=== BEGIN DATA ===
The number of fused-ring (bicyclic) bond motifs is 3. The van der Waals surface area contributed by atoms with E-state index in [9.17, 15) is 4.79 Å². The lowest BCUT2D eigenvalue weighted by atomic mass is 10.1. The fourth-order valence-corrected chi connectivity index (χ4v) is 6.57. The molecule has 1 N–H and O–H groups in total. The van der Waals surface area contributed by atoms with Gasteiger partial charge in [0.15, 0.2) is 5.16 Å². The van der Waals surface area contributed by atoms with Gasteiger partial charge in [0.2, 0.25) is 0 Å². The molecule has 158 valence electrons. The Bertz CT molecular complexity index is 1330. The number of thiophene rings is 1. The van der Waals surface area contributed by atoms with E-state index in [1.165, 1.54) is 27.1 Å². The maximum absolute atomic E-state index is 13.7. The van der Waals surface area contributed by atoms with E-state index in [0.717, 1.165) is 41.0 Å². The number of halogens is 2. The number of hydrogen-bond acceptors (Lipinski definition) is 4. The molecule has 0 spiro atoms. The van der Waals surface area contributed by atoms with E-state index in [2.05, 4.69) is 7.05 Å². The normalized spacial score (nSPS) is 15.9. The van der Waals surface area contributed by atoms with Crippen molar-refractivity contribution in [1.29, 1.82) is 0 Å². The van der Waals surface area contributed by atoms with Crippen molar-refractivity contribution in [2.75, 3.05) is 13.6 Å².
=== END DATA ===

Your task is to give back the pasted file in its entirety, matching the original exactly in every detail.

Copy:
The number of fused-ring (bicyclic) bond motifs is 3. The van der Waals surface area contributed by atoms with E-state index in [9.17, 15) is 4.79 Å². The lowest BCUT2D eigenvalue weighted by atomic mass is 10.1. The fourth-order valence-corrected chi connectivity index (χ4v) is 6.57. The molecule has 1 N–H and O–H groups in total. The van der Waals surface area contributed by atoms with Gasteiger partial charge in [0.15, 0.2) is 5.16 Å². The van der Waals surface area contributed by atoms with Gasteiger partial charge in [0.2, 0.25) is 0 Å². The molecule has 158 valence electrons. The Bertz CT molecular complexity index is 1330. The number of thiophene rings is 1. The van der Waals surface area contributed by atoms with E-state index in [1.165, 1.54) is 27.1 Å². The maximum absolute atomic E-state index is 13.7. The van der Waals surface area contributed by atoms with E-state index in [0.717, 1.165) is 41.0 Å². The number of halogens is 2. The number of hydrogen-bond acceptors (Lipinski definition) is 4. The molecule has 0 spiro atoms. The van der Waals surface area contributed by atoms with E-state index in [2.05, 4.69) is 7.05 Å². The normalized spacial score (nSPS) is 15.9. The van der Waals surface area contributed by atoms with Crippen molar-refractivity contribution in [1.29, 1.82) is 0 Å². The van der Waals surface area contributed by atoms with Crippen molar-refractivity contribution in [2.75, 3.05) is 13.6 Å².